In this project we will develop real-time systems and data processing workflows to reveal hidden brain and bodily processes summoned through the collaborative production of a musical piece or the collective experience of film. We will sonify and visualize a range of physiological measures collected during collaborative production and collective spectatorship [Han14] to provide insights into perception, action, and social engagement. As an open-ended project, we will have the opportunity to work on the following scenarios: 1) use machine learning to discover patterns in physiological data that predict the subjective experience of film [SES13]; 2) sonify eye movements by manipulating timbre, pitch, loudness, and spatial location as a function of the foveated image; 3) visualise electrical brain activity to reveal group (de-)synchronisation; 4) correlate quantitative and qualitative variables from the stimulus to the physiological measures. With the findings we aim to gain greater insight into the impact of a collective experience ourselves and providing a toolkit that can be deployed in live events to augment audience participation and immersion in the cinematic experience.
Some theories of cognition suggest that consciousness emerges out of any highly networked system—such as the Internet—might constitute some kind of (emerging) consciousness (Koch, 2014; Stibel, 2014). Critics counter that connectedness is not sufficient for consciousness. For instance, a conscious agent must be situated within and in relationship to some kind of environment. Furthermore, according to situated, enactive, and embodied accounts of cognition (Clark & Chalmers, 1998a; Wilson, 2002), intelligence is not possible without a physical body. The mind, after all, is not (just) situated in the brain, and the sensorimotor dimensions of the body are essential components of consciousness. It has been suggested, for instance, that the reason why we have a nervous system in the first place was to make navigation and interaction with the physical world safer for the organism (move away from danger, move towards things that reinforce survival).The networked consciousness hypothesis might be more plausible if we expand what we mean by “environment” (cf. the extended mind hypothesis by Clark & Chalmers, 1998b) and if we try to imagine what might constitute the “body” of the network.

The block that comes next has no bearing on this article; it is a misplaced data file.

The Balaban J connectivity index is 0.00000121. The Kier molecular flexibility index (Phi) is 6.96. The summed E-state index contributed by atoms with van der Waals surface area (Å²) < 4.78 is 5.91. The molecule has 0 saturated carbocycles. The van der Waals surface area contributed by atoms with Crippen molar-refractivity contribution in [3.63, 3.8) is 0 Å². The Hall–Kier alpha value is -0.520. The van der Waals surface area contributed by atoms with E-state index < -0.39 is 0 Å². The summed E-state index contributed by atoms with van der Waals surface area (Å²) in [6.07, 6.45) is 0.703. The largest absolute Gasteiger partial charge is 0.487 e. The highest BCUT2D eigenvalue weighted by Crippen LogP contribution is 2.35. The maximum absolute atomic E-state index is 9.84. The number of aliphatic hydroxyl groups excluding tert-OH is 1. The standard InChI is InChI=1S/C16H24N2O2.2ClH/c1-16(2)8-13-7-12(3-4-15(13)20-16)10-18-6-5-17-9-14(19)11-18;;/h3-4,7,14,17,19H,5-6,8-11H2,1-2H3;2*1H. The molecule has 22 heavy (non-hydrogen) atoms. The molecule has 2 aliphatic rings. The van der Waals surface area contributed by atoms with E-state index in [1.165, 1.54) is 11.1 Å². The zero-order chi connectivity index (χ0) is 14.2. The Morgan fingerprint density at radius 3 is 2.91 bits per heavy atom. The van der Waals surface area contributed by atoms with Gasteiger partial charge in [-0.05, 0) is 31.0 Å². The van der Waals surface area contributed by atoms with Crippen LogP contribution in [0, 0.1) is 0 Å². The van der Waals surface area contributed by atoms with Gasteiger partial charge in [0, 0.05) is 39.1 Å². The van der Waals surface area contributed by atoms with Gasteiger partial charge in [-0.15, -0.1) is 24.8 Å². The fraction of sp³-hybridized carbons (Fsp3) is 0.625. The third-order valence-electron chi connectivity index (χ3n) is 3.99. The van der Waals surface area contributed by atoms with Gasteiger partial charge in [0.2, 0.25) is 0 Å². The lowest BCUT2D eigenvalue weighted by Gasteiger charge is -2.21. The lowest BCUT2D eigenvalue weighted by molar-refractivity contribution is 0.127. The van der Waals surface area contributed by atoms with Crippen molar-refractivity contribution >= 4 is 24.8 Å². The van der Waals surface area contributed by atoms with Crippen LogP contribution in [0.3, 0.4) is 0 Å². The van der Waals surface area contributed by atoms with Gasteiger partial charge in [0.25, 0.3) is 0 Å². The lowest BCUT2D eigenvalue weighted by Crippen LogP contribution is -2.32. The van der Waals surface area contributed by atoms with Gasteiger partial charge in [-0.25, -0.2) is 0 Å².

The goal of this project would be to compose a compelling (and potentially fundable) research proposal including research questions, initial literature review, discussion on methodologies, and proofs-of-concepts.
The idea we have of humanoid robots comes mostly from science fiction films. Even though we have a clear conception of what robots are, we rarely have an opportunity to interact with one that mimics human interaction.
NAO’s design is humanlike: it has the overall shape of a human body with a trunk, two legs, two arms and a head; however, it does not imitate human biological forms in its 58 cm height.
NAO is usually described as a social robot. What makes us perceive the NAO as it is? How can we exploit the emotions that the appearance of the NAO elicits in us? What makes it a social robot? Is it a translation from being a social human? What makes us social humans?